The small town of New Harmony, Indiana, which just celebrated its bicentennial, has an extraordinarily utopian history playing host to two different communal societies with two very different visions within its first few decades.
The town of New Harmony was originally known simply as “Harmony” when it was founded by a progressive German religious group, the town changed its name when the original “Harmonists” gave the town over to yet another utopian leader.
Many of the buildings that line the streets, all of which radiate out from the town’s stop light, have all the classic charm one would expect of the second oldest town in Indiana. However, further down North Street and through a gap in a brick wall there is hidden a modernist masterpiece by the architect Philip Johnson, completed in 1960.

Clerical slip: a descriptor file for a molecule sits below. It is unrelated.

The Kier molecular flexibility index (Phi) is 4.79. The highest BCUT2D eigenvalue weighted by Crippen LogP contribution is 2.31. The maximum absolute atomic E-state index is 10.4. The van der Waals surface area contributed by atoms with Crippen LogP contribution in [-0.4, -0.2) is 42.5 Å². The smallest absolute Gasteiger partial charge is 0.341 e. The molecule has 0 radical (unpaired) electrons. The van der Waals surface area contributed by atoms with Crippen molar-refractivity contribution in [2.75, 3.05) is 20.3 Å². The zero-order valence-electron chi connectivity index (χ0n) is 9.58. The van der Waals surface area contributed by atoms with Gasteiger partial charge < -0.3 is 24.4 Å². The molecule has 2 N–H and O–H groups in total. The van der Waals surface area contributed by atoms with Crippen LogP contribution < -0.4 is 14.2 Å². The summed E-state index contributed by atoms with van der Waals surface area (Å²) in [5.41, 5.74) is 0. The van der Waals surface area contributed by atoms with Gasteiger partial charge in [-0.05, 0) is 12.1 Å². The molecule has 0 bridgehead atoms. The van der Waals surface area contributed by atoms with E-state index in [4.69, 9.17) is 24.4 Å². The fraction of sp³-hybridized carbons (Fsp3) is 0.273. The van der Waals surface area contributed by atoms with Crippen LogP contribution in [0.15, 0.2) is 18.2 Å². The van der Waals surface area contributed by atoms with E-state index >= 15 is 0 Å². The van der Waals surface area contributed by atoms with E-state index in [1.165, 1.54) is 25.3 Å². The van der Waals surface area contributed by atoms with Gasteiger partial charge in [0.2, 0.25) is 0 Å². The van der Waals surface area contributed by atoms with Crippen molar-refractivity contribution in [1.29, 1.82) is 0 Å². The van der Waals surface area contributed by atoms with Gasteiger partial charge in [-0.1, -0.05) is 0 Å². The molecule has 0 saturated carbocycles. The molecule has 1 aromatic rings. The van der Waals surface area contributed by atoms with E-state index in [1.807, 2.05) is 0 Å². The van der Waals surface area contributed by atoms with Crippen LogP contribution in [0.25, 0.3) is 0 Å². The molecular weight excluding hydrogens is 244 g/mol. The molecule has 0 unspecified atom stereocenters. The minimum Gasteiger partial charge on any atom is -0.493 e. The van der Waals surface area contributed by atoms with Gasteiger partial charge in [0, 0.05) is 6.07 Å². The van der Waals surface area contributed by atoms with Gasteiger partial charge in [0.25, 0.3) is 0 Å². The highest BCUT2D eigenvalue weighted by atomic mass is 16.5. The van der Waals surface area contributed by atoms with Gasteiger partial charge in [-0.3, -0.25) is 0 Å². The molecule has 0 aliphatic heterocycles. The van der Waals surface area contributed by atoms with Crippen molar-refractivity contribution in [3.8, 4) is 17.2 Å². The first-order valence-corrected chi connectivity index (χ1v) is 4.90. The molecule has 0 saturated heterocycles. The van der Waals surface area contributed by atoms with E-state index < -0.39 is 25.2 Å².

It is called the Roofless Church and it says something about how much we expect our building to have roofs, that when people see the shingled structure in the images, they often say, “that’s silly, that’s a roof right there.” But the church is not simply that space, it is a city block sized footprint of which only a part is enclosed. The curved parabola dome is actually a protective cover for a beautiful sculpture by Jacques Lipchitz.
The actual “church” is the entire plaza-like area within the brick walls as well as an area for looking out over a field that floods each year at least once. As the foundation which maintains it says, “Johnson and [client Jane Blaffer] Owen envisioned a church where the only roof large enough to encompass a world of worshippers was the sky.”
Know Before You Go
Enter from Main or North Streets in New Harmony